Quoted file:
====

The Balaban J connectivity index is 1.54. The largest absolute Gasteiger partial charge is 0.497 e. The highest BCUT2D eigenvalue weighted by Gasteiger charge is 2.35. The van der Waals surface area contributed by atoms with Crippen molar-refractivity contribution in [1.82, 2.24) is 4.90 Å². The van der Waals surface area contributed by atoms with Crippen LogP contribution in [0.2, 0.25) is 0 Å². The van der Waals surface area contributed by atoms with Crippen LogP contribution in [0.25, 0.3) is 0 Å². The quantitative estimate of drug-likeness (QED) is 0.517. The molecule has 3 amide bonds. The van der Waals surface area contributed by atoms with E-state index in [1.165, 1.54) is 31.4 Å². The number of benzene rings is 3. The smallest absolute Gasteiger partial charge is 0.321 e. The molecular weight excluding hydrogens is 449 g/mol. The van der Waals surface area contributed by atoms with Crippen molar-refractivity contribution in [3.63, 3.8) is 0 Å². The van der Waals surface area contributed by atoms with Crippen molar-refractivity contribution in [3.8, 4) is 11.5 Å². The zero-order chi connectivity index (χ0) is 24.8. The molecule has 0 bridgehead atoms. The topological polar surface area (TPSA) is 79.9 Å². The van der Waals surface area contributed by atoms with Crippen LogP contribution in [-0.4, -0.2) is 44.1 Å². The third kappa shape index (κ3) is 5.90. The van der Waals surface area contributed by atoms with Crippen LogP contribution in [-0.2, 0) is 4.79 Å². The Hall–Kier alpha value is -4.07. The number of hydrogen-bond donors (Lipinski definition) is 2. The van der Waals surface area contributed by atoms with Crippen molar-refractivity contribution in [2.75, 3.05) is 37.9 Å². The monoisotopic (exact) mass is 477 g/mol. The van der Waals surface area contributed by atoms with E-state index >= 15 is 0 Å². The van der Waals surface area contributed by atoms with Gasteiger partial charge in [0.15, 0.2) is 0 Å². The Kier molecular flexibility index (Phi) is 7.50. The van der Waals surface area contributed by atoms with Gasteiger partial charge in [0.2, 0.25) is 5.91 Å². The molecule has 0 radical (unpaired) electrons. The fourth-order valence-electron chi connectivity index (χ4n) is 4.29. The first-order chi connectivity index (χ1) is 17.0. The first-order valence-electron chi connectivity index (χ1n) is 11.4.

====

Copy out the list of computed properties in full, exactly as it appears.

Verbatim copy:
The Balaban J connectivity index is 1.54. The largest absolute Gasteiger partial charge is 0.497 e. The highest BCUT2D eigenvalue weighted by Gasteiger charge is 2.35. The van der Waals surface area contributed by atoms with Crippen molar-refractivity contribution in [1.82, 2.24) is 4.90 Å². The van der Waals surface area contributed by atoms with Crippen LogP contribution in [0.2, 0.25) is 0 Å². The van der Waals surface area contributed by atoms with Crippen LogP contribution in [0.25, 0.3) is 0 Å². The quantitative estimate of drug-likeness (QED) is 0.517. The molecule has 3 amide bonds. The van der Waals surface area contributed by atoms with E-state index in [1.165, 1.54) is 31.4 Å². The number of benzene rings is 3. The smallest absolute Gasteiger partial charge is 0.321 e. The molecular weight excluding hydrogens is 449 g/mol. The van der Waals surface area contributed by atoms with Crippen molar-refractivity contribution in [3.63, 3.8) is 0 Å². The van der Waals surface area contributed by atoms with Crippen molar-refractivity contribution in [3.8, 4) is 11.5 Å². The zero-order chi connectivity index (χ0) is 24.8. The molecule has 0 bridgehead atoms. The topological polar surface area (TPSA) is 79.9 Å². The van der Waals surface area contributed by atoms with Crippen LogP contribution in [-0.4, -0.2) is 44.1 Å². The third kappa shape index (κ3) is 5.90. The van der Waals surface area contributed by atoms with Crippen LogP contribution in [-0.2, 0) is 4.79 Å². The Hall–Kier alpha value is -4.07. The number of hydrogen-bond donors (Lipinski definition) is 2. The van der Waals surface area contributed by atoms with Crippen molar-refractivity contribution in [2.75, 3.05) is 37.9 Å². The monoisotopic (exact) mass is 477 g/mol. The van der Waals surface area contributed by atoms with E-state index >= 15 is 0 Å². The van der Waals surface area contributed by atoms with Gasteiger partial charge in [0.15, 0.2) is 0 Å². The Kier molecular flexibility index (Phi) is 7.50. The van der Waals surface area contributed by atoms with Gasteiger partial charge in [0.2, 0.25) is 5.91 Å². The molecule has 0 radical (unpaired) electrons. The fourth-order valence-electron chi connectivity index (χ4n) is 4.29. The first-order chi connectivity index (χ1) is 17.0. The first-order valence-electron chi connectivity index (χ1n) is 11.4.